They are currently focused on larger construction projects.

A month before the Katerra deal, SoftBank led a $450 million investment in startup real-estate brokerage Compass, and a $120 million investment in home-insurance startup Lemonade. In August 2017, the fund invested $4.4 billion in coworking giant WeWork.

SoftBank is holding deal talks with OpenDoor, a startup which buys homes directly from owners and sells them, according to sources familiar with the situation. Founded in 2013, OpenDoor is now buying more than $1 billion worth of homes per year.

Cities transformed in 20 years

Not really! Cities can change significantly in just 20 years. From our immediate human perspectives lived day by day, we often forget how much is actually changing in our city over time. While much of the western world seems devoted to increasing suburban sprawl, there are signs of change and awakening. Over time, with the right planning laws, our suburbs can collapse back in on themselves. They can become dense and diverse and lively and beautiful; surrounded by parks, gardens, farmlands, forestry, plantations, and wilderness. All of this can be achieved by rezoning the land and then letting the natural attrition of aging buildings take over.“But they can be redesigned, not over night, but steadily and with compounding beneficial interest.”
Richard Register

“A normal city is changing all the time – buildings grow old and are replaced. Just look at a picture of your city fifty or a hundred years ago. If the average building life is 60 years, then the city changes at the rate of 1.6% per year. I took as the basis for this scenario the average size of an average Swedish municipality – 36,000 inhabitants. I assumed that instead of building the houses on that same plot as the one demolished you build eco units on the periphery of the city, along the roads preferably. Then you start to ruralise at the same pace as the normal replacement rate. After 50 years, only ten percent of the city is left.”

Folke Günther

“There’s no need to wait on building bright green cities. Better design solutions for buildings, communities and, in many cases, infrastructure either already exist or are mid-development. If we spend the next 20 years developing compact neighborhoods with green buildings and smart infrastructure, we can reduce the ecological impacts of American prosperity by jumps that are now somewhat hard to imagine.”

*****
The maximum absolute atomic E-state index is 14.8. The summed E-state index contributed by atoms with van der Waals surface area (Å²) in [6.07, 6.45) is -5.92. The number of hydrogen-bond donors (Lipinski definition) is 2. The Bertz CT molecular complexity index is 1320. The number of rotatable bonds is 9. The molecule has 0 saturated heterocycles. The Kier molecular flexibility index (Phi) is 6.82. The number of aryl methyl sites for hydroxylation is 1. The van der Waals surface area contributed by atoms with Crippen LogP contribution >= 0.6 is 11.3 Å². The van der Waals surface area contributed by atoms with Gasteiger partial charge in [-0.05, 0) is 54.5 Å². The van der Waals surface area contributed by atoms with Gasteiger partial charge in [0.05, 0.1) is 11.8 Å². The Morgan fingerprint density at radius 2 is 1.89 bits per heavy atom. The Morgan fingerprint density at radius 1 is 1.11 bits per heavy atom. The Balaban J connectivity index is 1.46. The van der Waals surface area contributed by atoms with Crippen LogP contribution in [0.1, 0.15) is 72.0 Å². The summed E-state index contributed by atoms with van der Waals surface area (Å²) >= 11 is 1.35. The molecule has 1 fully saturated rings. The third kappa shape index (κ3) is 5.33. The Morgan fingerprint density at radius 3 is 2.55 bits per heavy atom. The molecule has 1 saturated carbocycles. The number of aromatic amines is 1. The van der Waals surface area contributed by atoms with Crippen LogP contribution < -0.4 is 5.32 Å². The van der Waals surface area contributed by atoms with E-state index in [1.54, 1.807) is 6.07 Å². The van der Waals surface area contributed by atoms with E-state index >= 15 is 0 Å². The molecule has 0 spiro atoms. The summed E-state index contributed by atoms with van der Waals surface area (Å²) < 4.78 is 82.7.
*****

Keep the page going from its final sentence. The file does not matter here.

Alex Steffen — Worldchanging

Indeed, as The Guardian points out, there are a significant signs that indicate we have already reached ‘peak car’ just from lifestyle changes and some city supply saturations. Let’s capitalise on that and build both the rail and new urbanism to create neighbourhoods worth caring about.

Other New Urban pages:-

Benefits of New Urbanism

More details on New Urbanism, further defining the neighbourhood, town, city, and showing how driving to the town square ruins it, the historical legacy of racist highway development, and how developers want to ruin public spaces.

The Eco-city, bunched in more and covered in trees and bushes.

The Sky-City, 17,000 people in one building!

The Eco-Village: the opposite of the above!

Village towns: incorporating agriculture

Which style for Sydney?

Rail: is so much better than cars

How to get there, given we’ve already spend so much on suburbia?

Objections to New Urbanism:

  1. That’s so typical of Nazi Greenie Control Freaks telling us how to live!
  2. It’s just lefty propaganda — suburbia is the American way
  3. Cities are ugly!
  4. What do we do with the vast suburban areas we’ve already built?
  5. How do we pay for all this?

Energy efficient homes

Tall timbers: modern CLT lets us build skyscrapers out of wood!

Fast homes: Don’t eco-apartments take a year or so to build, and cities take decades?

  • Assembly line homes
  • Cities transformed in 20 years